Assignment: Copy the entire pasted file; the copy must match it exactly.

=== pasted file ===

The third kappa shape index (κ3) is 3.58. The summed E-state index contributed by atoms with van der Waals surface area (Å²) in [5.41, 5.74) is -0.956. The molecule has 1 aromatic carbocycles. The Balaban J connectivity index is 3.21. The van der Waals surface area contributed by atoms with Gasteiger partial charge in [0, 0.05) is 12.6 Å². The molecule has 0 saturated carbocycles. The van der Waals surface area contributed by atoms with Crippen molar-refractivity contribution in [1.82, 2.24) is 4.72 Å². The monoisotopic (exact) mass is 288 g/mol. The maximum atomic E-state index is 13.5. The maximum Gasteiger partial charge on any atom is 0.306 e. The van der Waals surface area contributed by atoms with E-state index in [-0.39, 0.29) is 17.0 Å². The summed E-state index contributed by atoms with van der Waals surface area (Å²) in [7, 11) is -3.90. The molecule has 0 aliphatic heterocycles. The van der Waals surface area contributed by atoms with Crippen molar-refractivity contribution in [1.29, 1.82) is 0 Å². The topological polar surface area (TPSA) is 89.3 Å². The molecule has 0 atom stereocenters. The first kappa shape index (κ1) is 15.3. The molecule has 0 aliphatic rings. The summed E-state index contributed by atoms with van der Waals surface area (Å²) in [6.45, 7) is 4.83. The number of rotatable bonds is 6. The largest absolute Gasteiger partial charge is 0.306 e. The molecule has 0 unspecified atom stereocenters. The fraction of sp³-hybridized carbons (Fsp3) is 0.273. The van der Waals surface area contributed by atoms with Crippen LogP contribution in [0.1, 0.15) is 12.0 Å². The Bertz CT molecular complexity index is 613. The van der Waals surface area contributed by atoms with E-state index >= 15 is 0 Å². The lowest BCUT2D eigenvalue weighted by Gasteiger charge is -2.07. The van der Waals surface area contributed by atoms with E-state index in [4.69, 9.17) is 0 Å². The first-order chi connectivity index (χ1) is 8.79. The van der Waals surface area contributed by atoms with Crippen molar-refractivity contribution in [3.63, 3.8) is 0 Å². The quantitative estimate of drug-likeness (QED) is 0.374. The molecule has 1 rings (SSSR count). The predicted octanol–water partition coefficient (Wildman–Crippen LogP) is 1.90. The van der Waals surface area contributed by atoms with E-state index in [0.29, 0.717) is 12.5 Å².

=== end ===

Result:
The third kappa shape index (κ3) is 3.58. The summed E-state index contributed by atoms with van der Waals surface area (Å²) in [5.41, 5.74) is -0.956. The molecule has 1 aromatic carbocycles. The Balaban J connectivity index is 3.21. The van der Waals surface area contributed by atoms with Gasteiger partial charge in [0, 0.05) is 12.6 Å². The molecule has 0 saturated carbocycles. The van der Waals surface area contributed by atoms with Crippen molar-refractivity contribution in [1.82, 2.24) is 4.72 Å². The monoisotopic (exact) mass is 288 g/mol. The maximum atomic E-state index is 13.5. The maximum Gasteiger partial charge on any atom is 0.306 e. The van der Waals surface area contributed by atoms with E-state index in [-0.39, 0.29) is 17.0 Å². The summed E-state index contributed by atoms with van der Waals surface area (Å²) in [7, 11) is -3.90. The molecule has 0 aliphatic heterocycles. The van der Waals surface area contributed by atoms with Crippen molar-refractivity contribution in [1.29, 1.82) is 0 Å². The topological polar surface area (TPSA) is 89.3 Å². The molecule has 0 atom stereocenters. The first kappa shape index (κ1) is 15.3. The molecule has 0 aliphatic rings. The summed E-state index contributed by atoms with van der Waals surface area (Å²) in [6.45, 7) is 4.83. The number of rotatable bonds is 6. The largest absolute Gasteiger partial charge is 0.306 e. The molecule has 0 unspecified atom stereocenters. The fraction of sp³-hybridized carbons (Fsp3) is 0.273. The van der Waals surface area contributed by atoms with Crippen LogP contribution in [0.1, 0.15) is 12.0 Å². The Bertz CT molecular complexity index is 613. The van der Waals surface area contributed by atoms with E-state index >= 15 is 0 Å². The lowest BCUT2D eigenvalue weighted by Gasteiger charge is -2.07. The van der Waals surface area contributed by atoms with E-state index in [4.69, 9.17) is 0 Å². The first-order chi connectivity index (χ1) is 8.79. The van der Waals surface area contributed by atoms with Crippen molar-refractivity contribution in [3.63, 3.8) is 0 Å². The quantitative estimate of drug-likeness (QED) is 0.374. The molecule has 1 rings (SSSR count). The predicted octanol–water partition coefficient (Wildman–Crippen LogP) is 1.90. The van der Waals surface area contributed by atoms with E-state index in [0.29, 0.717) is 12.5 Å².